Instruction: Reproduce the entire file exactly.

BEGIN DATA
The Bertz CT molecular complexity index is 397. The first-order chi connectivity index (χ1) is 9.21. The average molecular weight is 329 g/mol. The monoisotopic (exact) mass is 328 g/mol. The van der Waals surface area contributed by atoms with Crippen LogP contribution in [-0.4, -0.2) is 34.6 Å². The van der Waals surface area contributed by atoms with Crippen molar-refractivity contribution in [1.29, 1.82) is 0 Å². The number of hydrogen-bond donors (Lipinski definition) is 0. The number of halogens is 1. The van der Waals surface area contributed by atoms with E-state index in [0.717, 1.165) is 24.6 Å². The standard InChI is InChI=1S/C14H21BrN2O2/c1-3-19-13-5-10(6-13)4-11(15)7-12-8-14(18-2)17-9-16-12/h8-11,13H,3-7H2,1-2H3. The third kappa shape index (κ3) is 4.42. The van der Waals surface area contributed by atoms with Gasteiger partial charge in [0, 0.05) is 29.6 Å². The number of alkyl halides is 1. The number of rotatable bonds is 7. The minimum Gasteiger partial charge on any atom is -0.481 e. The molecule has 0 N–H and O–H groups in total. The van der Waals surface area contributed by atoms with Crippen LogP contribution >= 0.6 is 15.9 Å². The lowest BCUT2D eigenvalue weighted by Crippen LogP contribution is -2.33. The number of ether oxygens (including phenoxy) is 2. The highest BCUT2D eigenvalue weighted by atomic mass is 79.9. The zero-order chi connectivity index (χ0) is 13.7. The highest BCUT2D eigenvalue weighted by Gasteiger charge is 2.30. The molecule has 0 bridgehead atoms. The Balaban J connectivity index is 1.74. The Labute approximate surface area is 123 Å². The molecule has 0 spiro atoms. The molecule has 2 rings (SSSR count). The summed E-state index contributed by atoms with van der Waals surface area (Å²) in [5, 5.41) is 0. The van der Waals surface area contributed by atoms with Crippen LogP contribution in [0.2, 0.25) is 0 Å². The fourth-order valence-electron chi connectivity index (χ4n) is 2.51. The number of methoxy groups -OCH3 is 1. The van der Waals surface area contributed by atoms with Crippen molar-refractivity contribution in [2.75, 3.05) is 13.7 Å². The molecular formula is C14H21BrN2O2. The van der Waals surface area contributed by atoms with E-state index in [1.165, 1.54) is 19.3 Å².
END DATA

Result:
The Bertz CT molecular complexity index is 397. The first-order chi connectivity index (χ1) is 9.21. The average molecular weight is 329 g/mol. The monoisotopic (exact) mass is 328 g/mol. The van der Waals surface area contributed by atoms with Crippen LogP contribution in [-0.4, -0.2) is 34.6 Å². The van der Waals surface area contributed by atoms with Crippen molar-refractivity contribution in [1.29, 1.82) is 0 Å². The number of hydrogen-bond donors (Lipinski definition) is 0. The number of halogens is 1. The van der Waals surface area contributed by atoms with E-state index in [0.717, 1.165) is 24.6 Å². The standard InChI is InChI=1S/C14H21BrN2O2/c1-3-19-13-5-10(6-13)4-11(15)7-12-8-14(18-2)17-9-16-12/h8-11,13H,3-7H2,1-2H3. The third kappa shape index (κ3) is 4.42. The van der Waals surface area contributed by atoms with Gasteiger partial charge in [0, 0.05) is 29.6 Å². The number of alkyl halides is 1. The number of rotatable bonds is 7. The minimum Gasteiger partial charge on any atom is -0.481 e. The molecule has 0 N–H and O–H groups in total. The van der Waals surface area contributed by atoms with Crippen LogP contribution >= 0.6 is 15.9 Å². The lowest BCUT2D eigenvalue weighted by Crippen LogP contribution is -2.33. The number of ether oxygens (including phenoxy) is 2. The highest BCUT2D eigenvalue weighted by atomic mass is 79.9. The zero-order chi connectivity index (χ0) is 13.7. The highest BCUT2D eigenvalue weighted by Gasteiger charge is 2.30. The molecule has 0 bridgehead atoms. The Balaban J connectivity index is 1.74. The Labute approximate surface area is 123 Å². The molecule has 0 spiro atoms. The molecule has 2 rings (SSSR count). The summed E-state index contributed by atoms with van der Waals surface area (Å²) in [5, 5.41) is 0. The van der Waals surface area contributed by atoms with Crippen LogP contribution in [0.2, 0.25) is 0 Å². The fourth-order valence-electron chi connectivity index (χ4n) is 2.51. The number of methoxy groups -OCH3 is 1. The van der Waals surface area contributed by atoms with Crippen molar-refractivity contribution in [2.75, 3.05) is 13.7 Å². The molecular formula is C14H21BrN2O2. The van der Waals surface area contributed by atoms with E-state index in [1.165, 1.54) is 19.3 Å².